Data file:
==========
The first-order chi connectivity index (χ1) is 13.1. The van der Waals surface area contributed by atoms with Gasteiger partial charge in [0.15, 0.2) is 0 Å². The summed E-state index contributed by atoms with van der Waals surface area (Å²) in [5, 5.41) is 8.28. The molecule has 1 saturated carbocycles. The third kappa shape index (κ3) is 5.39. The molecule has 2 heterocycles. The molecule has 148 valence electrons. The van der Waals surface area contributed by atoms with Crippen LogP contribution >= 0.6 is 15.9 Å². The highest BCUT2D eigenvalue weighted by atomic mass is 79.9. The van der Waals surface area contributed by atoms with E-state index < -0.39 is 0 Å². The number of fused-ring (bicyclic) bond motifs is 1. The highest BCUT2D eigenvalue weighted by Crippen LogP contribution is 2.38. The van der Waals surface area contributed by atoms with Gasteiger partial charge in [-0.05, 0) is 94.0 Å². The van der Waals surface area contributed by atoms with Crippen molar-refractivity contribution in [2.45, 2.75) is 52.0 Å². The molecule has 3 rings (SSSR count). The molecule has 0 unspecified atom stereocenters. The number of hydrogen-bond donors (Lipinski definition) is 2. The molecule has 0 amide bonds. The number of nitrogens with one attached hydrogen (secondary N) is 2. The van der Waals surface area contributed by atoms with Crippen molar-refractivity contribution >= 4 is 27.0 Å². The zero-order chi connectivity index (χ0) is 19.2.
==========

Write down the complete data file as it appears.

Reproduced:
The first-order chi connectivity index (χ1) is 13.1. The van der Waals surface area contributed by atoms with Gasteiger partial charge in [0.15, 0.2) is 0 Å². The summed E-state index contributed by atoms with van der Waals surface area (Å²) in [5, 5.41) is 8.28. The molecule has 1 saturated carbocycles. The third kappa shape index (κ3) is 5.39. The molecule has 2 heterocycles. The molecule has 148 valence electrons. The van der Waals surface area contributed by atoms with Crippen LogP contribution >= 0.6 is 15.9 Å². The highest BCUT2D eigenvalue weighted by atomic mass is 79.9. The van der Waals surface area contributed by atoms with E-state index < -0.39 is 0 Å². The number of fused-ring (bicyclic) bond motifs is 1. The highest BCUT2D eigenvalue weighted by Crippen LogP contribution is 2.38. The van der Waals surface area contributed by atoms with Gasteiger partial charge in [-0.05, 0) is 94.0 Å². The van der Waals surface area contributed by atoms with Crippen molar-refractivity contribution in [2.45, 2.75) is 52.0 Å². The molecule has 3 rings (SSSR count). The molecule has 0 unspecified atom stereocenters. The number of hydrogen-bond donors (Lipinski definition) is 2. The molecule has 0 amide bonds. The number of nitrogens with one attached hydrogen (secondary N) is 2. The van der Waals surface area contributed by atoms with Crippen molar-refractivity contribution >= 4 is 27.0 Å². The zero-order chi connectivity index (χ0) is 19.2.